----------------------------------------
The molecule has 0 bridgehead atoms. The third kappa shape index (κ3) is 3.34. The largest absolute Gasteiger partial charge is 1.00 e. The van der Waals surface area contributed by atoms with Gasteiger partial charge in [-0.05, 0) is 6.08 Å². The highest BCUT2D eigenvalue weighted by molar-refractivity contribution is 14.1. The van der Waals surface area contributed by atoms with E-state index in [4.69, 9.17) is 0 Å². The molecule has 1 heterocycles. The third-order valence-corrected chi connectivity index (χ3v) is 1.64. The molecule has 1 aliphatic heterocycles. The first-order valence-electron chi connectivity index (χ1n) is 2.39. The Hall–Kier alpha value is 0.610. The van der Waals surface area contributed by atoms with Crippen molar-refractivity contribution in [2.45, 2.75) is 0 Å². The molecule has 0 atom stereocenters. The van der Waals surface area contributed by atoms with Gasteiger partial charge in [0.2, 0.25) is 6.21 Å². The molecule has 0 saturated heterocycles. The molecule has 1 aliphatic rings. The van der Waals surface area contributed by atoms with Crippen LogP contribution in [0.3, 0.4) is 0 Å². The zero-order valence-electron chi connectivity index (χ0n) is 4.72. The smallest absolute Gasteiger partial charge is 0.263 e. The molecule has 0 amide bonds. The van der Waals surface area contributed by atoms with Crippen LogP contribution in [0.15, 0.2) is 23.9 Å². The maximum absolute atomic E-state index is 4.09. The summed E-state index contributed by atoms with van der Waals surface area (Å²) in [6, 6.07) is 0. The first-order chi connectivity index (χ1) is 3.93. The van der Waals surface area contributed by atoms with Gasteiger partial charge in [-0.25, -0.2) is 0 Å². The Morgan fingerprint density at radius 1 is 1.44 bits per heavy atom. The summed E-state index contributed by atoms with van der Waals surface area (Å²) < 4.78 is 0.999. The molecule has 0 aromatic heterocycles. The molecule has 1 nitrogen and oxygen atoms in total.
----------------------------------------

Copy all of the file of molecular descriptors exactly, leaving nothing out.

The molecule has 0 bridgehead atoms. The third kappa shape index (κ3) is 3.34. The largest absolute Gasteiger partial charge is 1.00 e. The van der Waals surface area contributed by atoms with Gasteiger partial charge in [-0.05, 0) is 6.08 Å². The highest BCUT2D eigenvalue weighted by molar-refractivity contribution is 14.1. The van der Waals surface area contributed by atoms with E-state index in [4.69, 9.17) is 0 Å². The molecule has 1 heterocycles. The third-order valence-corrected chi connectivity index (χ3v) is 1.64. The molecule has 1 aliphatic heterocycles. The first-order valence-electron chi connectivity index (χ1n) is 2.39. The Hall–Kier alpha value is 0.610. The van der Waals surface area contributed by atoms with Crippen molar-refractivity contribution in [2.45, 2.75) is 0 Å². The molecule has 0 atom stereocenters. The van der Waals surface area contributed by atoms with Gasteiger partial charge in [0.2, 0.25) is 6.21 Å². The molecule has 0 saturated heterocycles. The molecule has 1 aliphatic rings. The van der Waals surface area contributed by atoms with Crippen LogP contribution in [0.3, 0.4) is 0 Å². The zero-order valence-electron chi connectivity index (χ0n) is 4.72. The smallest absolute Gasteiger partial charge is 0.263 e. The molecule has 0 amide bonds. The van der Waals surface area contributed by atoms with Crippen LogP contribution in [0.15, 0.2) is 23.9 Å². The maximum absolute atomic E-state index is 4.09. The summed E-state index contributed by atoms with van der Waals surface area (Å²) in [6, 6.07) is 0. The first-order chi connectivity index (χ1) is 3.93. The van der Waals surface area contributed by atoms with Gasteiger partial charge in [-0.25, -0.2) is 0 Å². The Morgan fingerprint density at radius 1 is 1.44 bits per heavy atom. The summed E-state index contributed by atoms with van der Waals surface area (Å²) < 4.78 is 0.999. The molecule has 0 aromatic heterocycles. The molecule has 1 nitrogen and oxygen atoms in total.